It’s a country of coastlines, religious festivals and tea plantations. Formerly Ceylon, Sri Lanka is home to some 21 million people - Buddhists, Hindus, Tamils, Sinhalese alike - who rock a lion on their national flag, love spicy curry, and (despite the huge popularity of cricket) boast volleyball as their national sport.
Day two of our week-long journey filming Word Travels in Sri Lanka, finds me travelling from the urban sprawl of Colombo to the green rice paddies of the Sri Lankan countryside.
From the Freon comfort of an air-conditioned bus, I watch local life speed past.
Children skip to school in crisp white uniforms. Women work among vipers in sugar cane plantations. Men dig around in the muck, searching for unpolished gemstones. In the Ratnapura region, there are plenty of mining pits like this one, hand-dug by teams of workers on the hunt for precious stones.
Sri Lanka is otherwise known as “the island of gems.” It has a long history of gem-mining and trading, dating back some 2,000 years.
“This is of the best places in the world to buy sapphires,” our guide tells our film crew. Who knew? I’ve heard of Colombia for its emeralds; Philippines for its pearls, but I had no idea that this tiny South Asian country was big into the jewellery scene.
Curious, I ask if we can stop to actually check out the mines. I hop out of the bus and descend upon the crew of nine, cameras and questions blazing.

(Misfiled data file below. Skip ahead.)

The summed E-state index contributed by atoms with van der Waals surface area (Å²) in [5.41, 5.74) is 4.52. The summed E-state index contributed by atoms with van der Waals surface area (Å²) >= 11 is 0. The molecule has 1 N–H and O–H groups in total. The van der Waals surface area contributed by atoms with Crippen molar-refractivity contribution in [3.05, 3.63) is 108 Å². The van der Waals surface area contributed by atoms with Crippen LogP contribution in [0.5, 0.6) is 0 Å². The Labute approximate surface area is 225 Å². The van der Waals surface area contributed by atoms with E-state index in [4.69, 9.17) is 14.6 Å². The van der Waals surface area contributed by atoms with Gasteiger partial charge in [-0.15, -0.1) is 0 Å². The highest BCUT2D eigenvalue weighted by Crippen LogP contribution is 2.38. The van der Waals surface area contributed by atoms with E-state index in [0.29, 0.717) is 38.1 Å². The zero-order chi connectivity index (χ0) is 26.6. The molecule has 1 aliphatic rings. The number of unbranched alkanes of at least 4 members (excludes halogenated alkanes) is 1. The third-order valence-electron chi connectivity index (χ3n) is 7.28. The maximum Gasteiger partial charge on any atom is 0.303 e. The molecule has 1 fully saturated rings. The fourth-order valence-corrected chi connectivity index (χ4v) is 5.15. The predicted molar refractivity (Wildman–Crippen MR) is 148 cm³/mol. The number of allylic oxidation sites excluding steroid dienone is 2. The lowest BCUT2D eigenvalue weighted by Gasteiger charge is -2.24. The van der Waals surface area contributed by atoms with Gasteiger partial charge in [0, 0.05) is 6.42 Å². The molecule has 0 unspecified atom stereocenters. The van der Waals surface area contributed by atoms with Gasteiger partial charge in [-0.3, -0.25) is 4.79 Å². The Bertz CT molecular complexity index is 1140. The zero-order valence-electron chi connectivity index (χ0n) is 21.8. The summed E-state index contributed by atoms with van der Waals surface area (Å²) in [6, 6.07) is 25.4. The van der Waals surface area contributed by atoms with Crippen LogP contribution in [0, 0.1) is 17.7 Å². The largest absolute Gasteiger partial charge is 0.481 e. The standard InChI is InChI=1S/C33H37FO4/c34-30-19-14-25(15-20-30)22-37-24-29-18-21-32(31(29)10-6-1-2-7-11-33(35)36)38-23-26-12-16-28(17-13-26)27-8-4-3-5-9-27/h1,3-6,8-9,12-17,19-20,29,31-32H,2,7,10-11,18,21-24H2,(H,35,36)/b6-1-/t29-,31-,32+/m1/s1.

While this is a story that wasn’t prominently featured in the final Sri Lanka episode, I found it very interesting. Since we shoot so much footage, and the show is ultimately only 22 minutes, there’s a lot of great stuff that ends up on the cutting room floor. In this behind-the-scenes look at filming Word Travels, I’d like to share my experiences ‘gemming’ with you now.
Teeth-stained red from betelnut (a popular chewing-tobacco-like stimulant), the men kindly take me through the gem mining, or “gemming” process. With rudimentary machines that sputter and smoke, they dredge for deposits. Like panning for gold, they take a rattan basket, swirl it around, trying to extract the valuable gems from the clay, gravel and sand. This job sees them in waist high water, and knee deep mud that has the thickness of grey cement.
I make one false step, sinking into soil that swallows my flip flop whole. Clearly, this is a messy job and a dangerous one at that. As I survey the workers, many look injured – one has a cut over his eye, another, a bloody bandage covering his big toe. Despite these frequent on-the-job injuries, there is no disability or unemployment insurance. If they get hurt, they’re on their own.
Though they may work all day, they only get paid if they find something worth selling. The investor takes 50% of the sales, the workers split the rest amongst all themselves.
Worried that the workers might swallow the gem (to cash in for themselves), the investor is the only one allow to sort through the finds of the day. Huddled around the boss, the team watch eagerly as he picks at the gravel by hand. No sapphires this time around, only a few mature semi-precious stones that have little resale value.
I have a newfound appreciation for where sapphires come from, and for the individuals who toil to find them. I’m amazed by the blood, sweat and time it takes to get gem from the ground, to your finger.
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